This Lawsuit Against Taylor Swift May Be The Dumbest Thing Ever

haters are most definitely hating.

Image via Big Machine Records

What’s wonderful about the American legal system is that anyone with the inclination (and a few bucks) can step up, participate, and demand justice. Of course, a lot of us Americans are also total dummies, so it’s not all Erin Brockovich out there. 

Case in point: A musician named Jesse Braham—who goes by “Jesse Graham”— is suing Taylor Swift, claiming that she owes him $42 million for ripping off his lyrics. Strong stuff, but wait for it: According to Braham, Swift’s 2014 I’m-all-out-of-f*cks anthem “Shake It Off” cribbed lines from Braham’s “Haters Gonna Hate”. Specifically, her chorus—which you may or may not know by heart—came from Braham’s lyrics “Haters gone hate, playas gone play. Watch out for them fakers, they'll fake you everyday.”

Just for reference, here are the Swift lyrics:

Cause the players gonna play, play, play
And the haters gonna hate, hate, hate
Baby I'm just gonna shake, shake, shake
Shake it off
Heartbreakers gonna break, break, break
And the fakers gonna fake, fake, fake
Baby I'm just gonna shake, shake, shake
Shake it off, Shake it off

And now you're doing a little dance, aren't you?

Yes, there is a markable similarity between the two sets of lyrics. Then again, “haters gonna hate” is a long-lived hip-hop idiom going back to—at least in this writer’s memory—the early ‘90s. “Fakers gonna fake” isn’t new territory either.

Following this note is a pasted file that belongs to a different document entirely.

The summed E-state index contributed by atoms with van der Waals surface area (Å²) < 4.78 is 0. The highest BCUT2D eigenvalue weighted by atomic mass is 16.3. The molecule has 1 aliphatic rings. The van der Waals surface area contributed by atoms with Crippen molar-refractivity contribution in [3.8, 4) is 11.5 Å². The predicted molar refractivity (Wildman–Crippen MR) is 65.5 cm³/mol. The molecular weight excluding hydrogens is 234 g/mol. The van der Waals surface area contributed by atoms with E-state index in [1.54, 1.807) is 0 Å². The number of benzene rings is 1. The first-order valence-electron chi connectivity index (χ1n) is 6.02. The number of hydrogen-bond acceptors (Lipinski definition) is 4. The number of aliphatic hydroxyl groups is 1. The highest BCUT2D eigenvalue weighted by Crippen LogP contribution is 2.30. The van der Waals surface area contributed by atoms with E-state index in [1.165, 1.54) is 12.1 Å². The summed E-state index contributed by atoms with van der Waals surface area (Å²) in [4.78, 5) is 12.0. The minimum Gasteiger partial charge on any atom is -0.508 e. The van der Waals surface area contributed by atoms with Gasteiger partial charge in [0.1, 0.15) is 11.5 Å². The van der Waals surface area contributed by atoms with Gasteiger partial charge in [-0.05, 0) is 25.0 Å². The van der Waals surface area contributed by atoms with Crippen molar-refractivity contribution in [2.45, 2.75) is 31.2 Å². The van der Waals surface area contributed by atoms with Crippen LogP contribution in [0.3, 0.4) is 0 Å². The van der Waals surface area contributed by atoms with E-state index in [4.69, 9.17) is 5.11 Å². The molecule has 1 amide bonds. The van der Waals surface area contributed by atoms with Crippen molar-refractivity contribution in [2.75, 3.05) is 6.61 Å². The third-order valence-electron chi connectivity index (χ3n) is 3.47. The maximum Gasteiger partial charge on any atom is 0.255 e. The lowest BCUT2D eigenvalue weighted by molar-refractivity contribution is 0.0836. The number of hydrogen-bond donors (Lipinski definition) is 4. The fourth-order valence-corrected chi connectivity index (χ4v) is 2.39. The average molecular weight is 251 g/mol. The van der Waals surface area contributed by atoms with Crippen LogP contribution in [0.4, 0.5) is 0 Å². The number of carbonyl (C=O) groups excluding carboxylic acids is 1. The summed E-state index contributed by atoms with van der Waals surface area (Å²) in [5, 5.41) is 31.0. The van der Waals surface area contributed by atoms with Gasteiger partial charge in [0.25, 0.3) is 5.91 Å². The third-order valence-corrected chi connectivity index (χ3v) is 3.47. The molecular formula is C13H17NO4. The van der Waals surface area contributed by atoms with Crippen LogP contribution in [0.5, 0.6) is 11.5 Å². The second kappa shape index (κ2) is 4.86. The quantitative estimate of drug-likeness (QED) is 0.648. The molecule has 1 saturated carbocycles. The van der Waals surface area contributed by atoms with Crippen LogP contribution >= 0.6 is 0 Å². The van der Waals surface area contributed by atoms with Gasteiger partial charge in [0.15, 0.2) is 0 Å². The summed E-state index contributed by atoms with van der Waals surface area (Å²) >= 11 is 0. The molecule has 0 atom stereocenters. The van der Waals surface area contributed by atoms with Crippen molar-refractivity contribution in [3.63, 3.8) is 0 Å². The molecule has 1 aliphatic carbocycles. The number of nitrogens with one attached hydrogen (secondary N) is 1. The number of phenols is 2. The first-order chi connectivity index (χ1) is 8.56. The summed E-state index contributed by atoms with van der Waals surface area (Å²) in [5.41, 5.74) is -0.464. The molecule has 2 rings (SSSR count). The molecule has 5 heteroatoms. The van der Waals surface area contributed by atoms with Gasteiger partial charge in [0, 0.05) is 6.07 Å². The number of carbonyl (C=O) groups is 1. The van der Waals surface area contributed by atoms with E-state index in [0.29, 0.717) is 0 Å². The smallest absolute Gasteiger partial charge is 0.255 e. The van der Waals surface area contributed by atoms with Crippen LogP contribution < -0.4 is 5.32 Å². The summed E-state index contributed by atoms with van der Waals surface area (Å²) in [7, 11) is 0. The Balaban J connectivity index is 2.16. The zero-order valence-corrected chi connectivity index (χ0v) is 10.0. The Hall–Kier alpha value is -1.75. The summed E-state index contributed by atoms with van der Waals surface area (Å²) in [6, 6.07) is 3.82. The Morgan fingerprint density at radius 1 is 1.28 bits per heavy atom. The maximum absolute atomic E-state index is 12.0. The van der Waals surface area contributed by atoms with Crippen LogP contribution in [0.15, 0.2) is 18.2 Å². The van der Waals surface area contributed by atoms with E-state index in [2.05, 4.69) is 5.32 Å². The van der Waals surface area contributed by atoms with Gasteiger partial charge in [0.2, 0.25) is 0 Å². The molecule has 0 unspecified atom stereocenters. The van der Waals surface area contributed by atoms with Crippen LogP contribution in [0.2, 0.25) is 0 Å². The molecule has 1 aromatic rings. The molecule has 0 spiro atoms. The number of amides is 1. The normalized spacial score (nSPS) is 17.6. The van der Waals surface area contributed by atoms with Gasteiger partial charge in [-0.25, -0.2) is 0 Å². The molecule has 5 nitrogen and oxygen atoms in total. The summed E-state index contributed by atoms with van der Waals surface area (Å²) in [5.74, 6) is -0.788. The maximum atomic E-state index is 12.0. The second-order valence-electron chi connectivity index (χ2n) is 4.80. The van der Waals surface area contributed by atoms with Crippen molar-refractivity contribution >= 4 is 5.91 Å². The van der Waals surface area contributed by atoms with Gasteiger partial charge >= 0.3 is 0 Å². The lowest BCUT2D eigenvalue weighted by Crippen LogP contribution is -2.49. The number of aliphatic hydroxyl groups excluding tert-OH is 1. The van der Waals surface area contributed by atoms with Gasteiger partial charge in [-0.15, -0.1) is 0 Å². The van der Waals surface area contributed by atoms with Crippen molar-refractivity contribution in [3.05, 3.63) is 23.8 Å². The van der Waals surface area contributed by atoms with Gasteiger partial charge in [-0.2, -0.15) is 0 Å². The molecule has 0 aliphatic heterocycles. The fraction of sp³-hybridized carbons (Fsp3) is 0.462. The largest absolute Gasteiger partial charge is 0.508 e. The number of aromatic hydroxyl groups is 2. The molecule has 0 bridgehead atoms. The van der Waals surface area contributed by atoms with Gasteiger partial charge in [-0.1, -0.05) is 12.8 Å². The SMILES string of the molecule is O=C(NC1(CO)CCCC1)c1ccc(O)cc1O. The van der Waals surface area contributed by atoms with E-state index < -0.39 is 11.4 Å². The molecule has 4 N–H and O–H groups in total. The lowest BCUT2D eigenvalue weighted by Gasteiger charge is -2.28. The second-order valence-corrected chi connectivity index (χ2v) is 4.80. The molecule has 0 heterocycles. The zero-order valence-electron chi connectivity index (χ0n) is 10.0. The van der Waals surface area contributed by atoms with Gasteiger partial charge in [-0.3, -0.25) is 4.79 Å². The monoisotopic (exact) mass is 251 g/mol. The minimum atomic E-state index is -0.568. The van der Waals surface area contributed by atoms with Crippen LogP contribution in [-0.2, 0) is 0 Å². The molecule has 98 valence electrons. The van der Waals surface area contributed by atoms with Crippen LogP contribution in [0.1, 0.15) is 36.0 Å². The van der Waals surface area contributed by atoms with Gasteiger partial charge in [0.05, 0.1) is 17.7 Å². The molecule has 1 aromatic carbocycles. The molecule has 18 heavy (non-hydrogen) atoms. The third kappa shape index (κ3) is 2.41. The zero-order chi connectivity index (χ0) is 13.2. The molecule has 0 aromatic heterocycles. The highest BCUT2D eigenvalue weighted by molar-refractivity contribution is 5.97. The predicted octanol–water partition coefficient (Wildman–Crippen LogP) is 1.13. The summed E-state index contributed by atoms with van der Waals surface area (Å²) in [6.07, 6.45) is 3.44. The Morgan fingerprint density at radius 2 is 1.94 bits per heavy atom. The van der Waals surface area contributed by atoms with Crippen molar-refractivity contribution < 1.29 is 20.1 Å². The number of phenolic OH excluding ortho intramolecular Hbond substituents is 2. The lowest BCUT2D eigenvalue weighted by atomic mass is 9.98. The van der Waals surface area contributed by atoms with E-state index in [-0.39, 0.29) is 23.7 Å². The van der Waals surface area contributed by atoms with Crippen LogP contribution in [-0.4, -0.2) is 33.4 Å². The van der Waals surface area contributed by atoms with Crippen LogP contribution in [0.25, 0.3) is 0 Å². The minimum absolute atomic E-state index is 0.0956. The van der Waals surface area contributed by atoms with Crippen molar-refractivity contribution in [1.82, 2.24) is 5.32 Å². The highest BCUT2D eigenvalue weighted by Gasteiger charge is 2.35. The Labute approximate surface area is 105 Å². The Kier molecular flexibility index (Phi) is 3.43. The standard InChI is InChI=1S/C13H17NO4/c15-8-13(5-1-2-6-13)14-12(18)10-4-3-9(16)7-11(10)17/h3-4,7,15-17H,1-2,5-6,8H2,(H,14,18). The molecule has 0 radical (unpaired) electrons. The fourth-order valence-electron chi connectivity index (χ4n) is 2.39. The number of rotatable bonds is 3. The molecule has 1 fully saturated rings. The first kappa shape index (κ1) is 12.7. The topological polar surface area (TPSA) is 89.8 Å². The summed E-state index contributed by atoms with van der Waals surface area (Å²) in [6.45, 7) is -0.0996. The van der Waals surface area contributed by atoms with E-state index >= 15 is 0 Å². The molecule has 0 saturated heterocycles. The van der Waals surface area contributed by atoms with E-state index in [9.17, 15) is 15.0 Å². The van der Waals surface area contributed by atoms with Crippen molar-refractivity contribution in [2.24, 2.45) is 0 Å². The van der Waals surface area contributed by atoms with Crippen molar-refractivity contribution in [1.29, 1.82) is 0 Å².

Granted, Swift is famous for filing to trademark the same phrase as well as bleach, railroad ties, and iron ore—none of which would stand up under a serious challenge. Even by those standards, however, this is fairly dismissible (and it doesn’t help that Jesse Graham has no significant cultural following).

As a legal source told Perez Hilton, “Mr. Braham, who is representing himself, cannot claim copyright protection for the phrases ‘haters gone hate’ and ‘playas gone play’ because the Copyright Act does not protect short phrases and these phrases are not original to him. In addition, and most damning to Mr. Braham's claim, the two songs have absolutely nothing in common.” 

So, yeah, the American legal system allows dumb, dumb things like this to happen. In a way though, that’s exactly what’s so beautiful about it. USA! USA!

Listen to the two songs below and decide if there's any merit here yourself.

(Via Perez Hilton)